"Today was like a double shot, you know, because we picked up a game, so it was not just a win," manager Don Mattingly said, as the Cardinals lost.
That left St. Louis 1 1/2 games ahead of Milwaukee with the Dodgers another half-game back for the final playoff spot. Eleven games remain for St. Louis and Los Angeles, 12 for Milwaukee.
"We know Cincy is one game from clinching [the NL Central]," Kemp said. "I have some friends over there, but I don't want to see them celebrate while we're on the field. We've got to do everything we can to get three wins and get out of town before they pop champagne."
"I felt like it was a playoff atmosphere tonight," Reds outfielder Jay Bruce said. "Those guys played us tough. It's a must-win for them. Every game matters so much to them."
Kemp is doing what he can. He won the nightcap of Wednesday's doubleheader with a ninth-inning home run. He won this game with his first three-hit performance since fraying shoulder labrum by smashing into the fence at Coors Field a month ago.
And a brutal month it's been for Kemp, playing hurt and unable to carry the club on his shoulders when one of them is in pain. He was hitting .164 in September coming into the game, .197 coming out of the game.
Leading off the top of the 10th inning, Elian Herrera was grazed by a 2-2 pitch from Sam LeCure. A.J. Ellis, on an 0-2 pitch, bunted to first baseman Joey Votto, who threw late to second base. Nick Punto, batting for Belisario, bunted the runners to second and third.
Mark Ellis walked to load the bases for Andre Ethier. Reliever Sean Marshall came on to strike out Ethier, but Kemp lined his hit to right field, scoring Herrera and A.J. Ellis.
"He threw me a cutter," Kemp said. "I was a little surprised. The first pitch was a fastball down the middle, then a really good cutter and he came back with a cutter that caught too much of the plate and I tried to stay inside the ball. It was a key hit and we needed it. We haven't been too good driving in runs. We can't lose any more games, got to win every game."
Of course, the Dodgers' pitching made the late rally possible. Joe Blanton allowed a two-out single in the first inning, retired the next 12 batters, then turned it over to a bullpen full of workhorses.
Blanton said he "didn't even notice" the string of a dozen hitters retired.
"I felt I was throwing the ball well and just ran with it as long as I can," he said. Mattingly lifted the starter after he allowed a two-out single in the sixth.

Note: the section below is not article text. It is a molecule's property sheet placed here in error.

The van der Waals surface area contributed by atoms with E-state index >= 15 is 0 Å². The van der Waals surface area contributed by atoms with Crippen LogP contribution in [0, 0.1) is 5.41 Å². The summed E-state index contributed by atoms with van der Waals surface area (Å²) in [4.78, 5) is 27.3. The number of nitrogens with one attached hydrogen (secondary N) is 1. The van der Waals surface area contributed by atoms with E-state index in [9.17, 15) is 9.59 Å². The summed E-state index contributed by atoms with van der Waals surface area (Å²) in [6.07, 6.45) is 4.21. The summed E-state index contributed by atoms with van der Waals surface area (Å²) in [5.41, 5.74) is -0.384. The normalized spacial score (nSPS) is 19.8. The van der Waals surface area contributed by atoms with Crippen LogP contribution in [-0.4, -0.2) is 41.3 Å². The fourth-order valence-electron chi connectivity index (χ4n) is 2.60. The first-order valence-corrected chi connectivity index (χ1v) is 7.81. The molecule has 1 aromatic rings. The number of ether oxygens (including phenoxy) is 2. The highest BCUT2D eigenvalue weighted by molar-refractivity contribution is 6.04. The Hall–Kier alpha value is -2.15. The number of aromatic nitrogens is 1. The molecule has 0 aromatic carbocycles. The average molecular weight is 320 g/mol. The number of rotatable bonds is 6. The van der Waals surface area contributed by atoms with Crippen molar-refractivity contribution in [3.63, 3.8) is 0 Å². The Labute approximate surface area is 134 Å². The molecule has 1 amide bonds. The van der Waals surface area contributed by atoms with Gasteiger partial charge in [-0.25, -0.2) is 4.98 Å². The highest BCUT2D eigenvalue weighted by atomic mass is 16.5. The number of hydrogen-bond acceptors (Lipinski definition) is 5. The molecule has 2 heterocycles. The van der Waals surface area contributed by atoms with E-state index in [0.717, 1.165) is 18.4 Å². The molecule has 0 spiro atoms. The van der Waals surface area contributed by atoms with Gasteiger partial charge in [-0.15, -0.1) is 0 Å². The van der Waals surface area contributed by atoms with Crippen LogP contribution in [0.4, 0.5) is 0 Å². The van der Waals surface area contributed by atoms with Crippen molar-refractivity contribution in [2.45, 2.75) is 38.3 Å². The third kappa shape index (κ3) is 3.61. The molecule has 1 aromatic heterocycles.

"During the regular season -- I look at these games like they're already the postseason -- I'd leave him out there," Mattingly said. "The game would still be his at that point. But this time I've got to go left-handed [Randy Choate against Bruce]. I'm sure some starters are frustrated with me, but right now I can't afford to lose games and I've got to go with matchups."
Shawn Tolleson made the first stand in that sixth inning, striking out former Dodger Xavier Paul on a called third strike with a slider after he walked Drew Stubbs to load the bases.
Kenley Jansen, in only his second appearance since being sidelined with an irregular heartbeat, pitched a perfect seventh. Then Belisario overpowered the Reds in the eighth and ninth before the offense got the lead and Brandon League got the save.
Belisario raised his record to 8-1 and lowered his ERA to 2.20 in 61 games after missing the entire 2011 season with a positive cocaine test.
Belisario said he never doubted he would return to the Major Leagues and said he never felt the front office doubted him, although signings of veteran relievers Matt Guerrier last year and Todd Coffey this year indicated otherwise.
That said, if not for Buster Posey's stunning return from a broken ankle, Belisario would deserve NL Comeback Player of the Year honors.
"We just didn't know what to count on," Mattingly said. "He's been tremendous, obviously. A couple little patches of wildness, but between that, pretty dang reliable."